The above examples lead to the following immediate propositions.

### Proposition 2.4

Let $$\mathbb{T}_{i}$$ be constant-periodic time scales for all $$i\in I$$, then $$\bigcup_{i\in I}\mathbb{T}_{i}$$ may not be a constant-periodic time scale, where I is an index number set.

### Proposition 2.5

Let $$\mathbb{T}_{i}$$ be constant-periodic time scales with $$\omega_{i}$$-period for all $$i\in I$$, and $$\omega_{i}$$ is a natural number for each $$i\in I$$. If all the numbers in the set $$\{\omega_{i}\}_{i\in I}$$ have a lowest common multiple ω, then $$\bigcup_{i\in I}\mathbb{T}_{i}$$ is an ω-periodic time scale.

### Example 2.15

Let $$k\in\mathbb{Z}$$, consider the following time scale:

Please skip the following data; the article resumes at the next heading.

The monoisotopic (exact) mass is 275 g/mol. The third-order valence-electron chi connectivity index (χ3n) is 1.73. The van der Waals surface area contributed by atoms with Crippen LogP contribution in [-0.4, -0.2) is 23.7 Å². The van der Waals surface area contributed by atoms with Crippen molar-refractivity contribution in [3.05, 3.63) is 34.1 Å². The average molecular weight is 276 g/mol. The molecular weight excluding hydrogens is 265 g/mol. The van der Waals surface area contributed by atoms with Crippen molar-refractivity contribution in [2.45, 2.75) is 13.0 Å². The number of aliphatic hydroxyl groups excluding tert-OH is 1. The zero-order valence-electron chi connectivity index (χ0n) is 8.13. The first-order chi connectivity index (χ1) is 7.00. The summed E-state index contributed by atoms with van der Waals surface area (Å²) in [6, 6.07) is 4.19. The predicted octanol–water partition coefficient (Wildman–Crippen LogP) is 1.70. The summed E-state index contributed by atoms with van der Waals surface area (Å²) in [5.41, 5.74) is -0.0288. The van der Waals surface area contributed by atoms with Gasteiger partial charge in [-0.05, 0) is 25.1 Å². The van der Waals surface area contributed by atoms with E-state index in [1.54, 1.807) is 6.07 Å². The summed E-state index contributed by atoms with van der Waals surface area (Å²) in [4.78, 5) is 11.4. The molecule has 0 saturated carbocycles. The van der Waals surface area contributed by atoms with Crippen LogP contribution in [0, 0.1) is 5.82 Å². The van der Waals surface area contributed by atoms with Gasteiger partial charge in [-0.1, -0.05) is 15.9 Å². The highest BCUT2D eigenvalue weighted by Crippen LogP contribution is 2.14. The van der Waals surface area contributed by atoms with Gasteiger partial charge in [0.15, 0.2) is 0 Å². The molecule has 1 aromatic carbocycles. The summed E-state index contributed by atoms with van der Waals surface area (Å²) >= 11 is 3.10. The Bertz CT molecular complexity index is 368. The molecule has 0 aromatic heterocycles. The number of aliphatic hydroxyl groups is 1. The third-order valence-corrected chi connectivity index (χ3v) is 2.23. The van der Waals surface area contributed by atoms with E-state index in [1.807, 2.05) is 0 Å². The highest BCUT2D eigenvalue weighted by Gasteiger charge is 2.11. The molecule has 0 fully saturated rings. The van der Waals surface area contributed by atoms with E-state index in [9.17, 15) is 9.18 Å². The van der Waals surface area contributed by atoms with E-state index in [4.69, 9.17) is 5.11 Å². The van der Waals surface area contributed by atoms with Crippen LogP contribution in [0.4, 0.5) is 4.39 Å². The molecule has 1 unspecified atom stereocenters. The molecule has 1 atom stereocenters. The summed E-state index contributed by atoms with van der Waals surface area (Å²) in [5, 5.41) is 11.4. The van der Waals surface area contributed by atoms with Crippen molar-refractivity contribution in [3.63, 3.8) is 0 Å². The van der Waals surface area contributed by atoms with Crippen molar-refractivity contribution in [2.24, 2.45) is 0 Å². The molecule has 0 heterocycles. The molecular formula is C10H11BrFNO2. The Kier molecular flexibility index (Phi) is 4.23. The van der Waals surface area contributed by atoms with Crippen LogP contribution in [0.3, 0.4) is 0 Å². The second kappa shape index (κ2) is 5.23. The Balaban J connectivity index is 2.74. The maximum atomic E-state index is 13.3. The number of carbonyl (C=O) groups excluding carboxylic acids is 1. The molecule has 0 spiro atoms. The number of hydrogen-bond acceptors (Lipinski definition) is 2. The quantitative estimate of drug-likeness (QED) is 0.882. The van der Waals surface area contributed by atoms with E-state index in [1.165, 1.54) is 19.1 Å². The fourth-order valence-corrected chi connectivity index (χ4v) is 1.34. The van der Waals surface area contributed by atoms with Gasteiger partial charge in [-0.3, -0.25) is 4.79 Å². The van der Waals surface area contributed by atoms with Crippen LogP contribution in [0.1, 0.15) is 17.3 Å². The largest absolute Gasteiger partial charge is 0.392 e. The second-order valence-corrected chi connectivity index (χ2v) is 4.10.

\begin{aligned} \mathbb{T} =& \biggl\{ \bigcup_{k\in(-\infty,+\infty)\backslash\{0\}} \biggl[2k,2k+ \frac{1}{23} \biggr] \biggr\} \cup \biggl\{ \bigcup _{k\in(-\infty ,+\infty)\backslash\{0\}} \biggl[3k,3k+\frac{1}{16} \biggr] \biggr\} \\ &{}\cup \biggl\{ \bigcup_{k\in(-\infty,+\infty)\backslash\{0\}} \biggl[5k,5k+ \frac{1}{37} \biggr] \biggr\} , \end{aligned}

then it is easily seen that $$\Pi=\{2n,n\in\mathbb{Z}\}\cup\{3n,n\in\mathbb{Z}\}\cup\{5n,n\in\mathbb {Z}\}$$, and $$\mathbb{T}$$ has the constant period 30.

Now we construct some changing-periodic time scales with μ bounded.

### Example 2.16

Let $$a>1$$, $$t>a$$, $$t\in\mathbb{T}$$, and consider the following time scale:

$$\mathbb{P}_{a,e^{-t}}=\bigcup_{m=1}^{\infty}[p_{m},a+p_{m}],$$

where

\begin{aligned} p_{m} =&(m-1)a+\sum_{k=1}^{m-1} \exp \bigl\{ - \bigl[ka+\exp (-a)+\exp \bigl(- \bigl(2a+\exp(-a) \bigr) \bigr)+ \cdots \\ &\underbrace{{}+\exp \bigl(- \bigl((k-1)a+\exp (-a) \bigr) \bigr) \bigr]}_{k \text{ terms}} \bigr\} . \end{aligned}